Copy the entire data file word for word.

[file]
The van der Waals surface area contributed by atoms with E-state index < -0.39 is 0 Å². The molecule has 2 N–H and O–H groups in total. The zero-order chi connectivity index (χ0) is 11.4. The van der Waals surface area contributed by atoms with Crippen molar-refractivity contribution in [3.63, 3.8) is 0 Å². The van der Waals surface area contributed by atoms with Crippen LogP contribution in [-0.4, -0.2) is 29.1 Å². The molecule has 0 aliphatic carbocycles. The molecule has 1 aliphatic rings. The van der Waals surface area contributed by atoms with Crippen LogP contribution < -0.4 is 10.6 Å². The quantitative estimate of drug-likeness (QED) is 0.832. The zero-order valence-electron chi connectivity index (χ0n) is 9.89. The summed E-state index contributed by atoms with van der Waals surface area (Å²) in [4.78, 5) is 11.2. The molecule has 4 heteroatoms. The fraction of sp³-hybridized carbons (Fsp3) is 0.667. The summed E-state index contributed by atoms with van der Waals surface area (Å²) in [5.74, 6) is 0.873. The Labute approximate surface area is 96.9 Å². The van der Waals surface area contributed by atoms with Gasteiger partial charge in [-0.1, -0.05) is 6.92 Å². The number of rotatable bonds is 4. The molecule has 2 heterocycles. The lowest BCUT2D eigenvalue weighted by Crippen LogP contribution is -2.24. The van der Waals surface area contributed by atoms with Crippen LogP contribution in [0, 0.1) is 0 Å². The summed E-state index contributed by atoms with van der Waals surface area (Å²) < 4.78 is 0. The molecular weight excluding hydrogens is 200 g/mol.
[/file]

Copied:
The van der Waals surface area contributed by atoms with E-state index < -0.39 is 0 Å². The molecule has 2 N–H and O–H groups in total. The zero-order chi connectivity index (χ0) is 11.4. The van der Waals surface area contributed by atoms with Crippen molar-refractivity contribution in [3.63, 3.8) is 0 Å². The van der Waals surface area contributed by atoms with Crippen LogP contribution in [-0.4, -0.2) is 29.1 Å². The molecule has 0 aliphatic carbocycles. The molecule has 1 aliphatic rings. The van der Waals surface area contributed by atoms with Crippen LogP contribution < -0.4 is 10.6 Å². The quantitative estimate of drug-likeness (QED) is 0.832. The zero-order valence-electron chi connectivity index (χ0n) is 9.89. The summed E-state index contributed by atoms with van der Waals surface area (Å²) in [4.78, 5) is 11.2. The molecule has 4 heteroatoms. The fraction of sp³-hybridized carbons (Fsp3) is 0.667. The summed E-state index contributed by atoms with van der Waals surface area (Å²) in [5.74, 6) is 0.873. The Labute approximate surface area is 96.9 Å². The van der Waals surface area contributed by atoms with Gasteiger partial charge in [-0.1, -0.05) is 6.92 Å². The number of rotatable bonds is 4. The molecule has 2 heterocycles. The lowest BCUT2D eigenvalue weighted by Crippen LogP contribution is -2.24. The van der Waals surface area contributed by atoms with Crippen LogP contribution in [0, 0.1) is 0 Å². The summed E-state index contributed by atoms with van der Waals surface area (Å²) < 4.78 is 0. The molecular weight excluding hydrogens is 200 g/mol.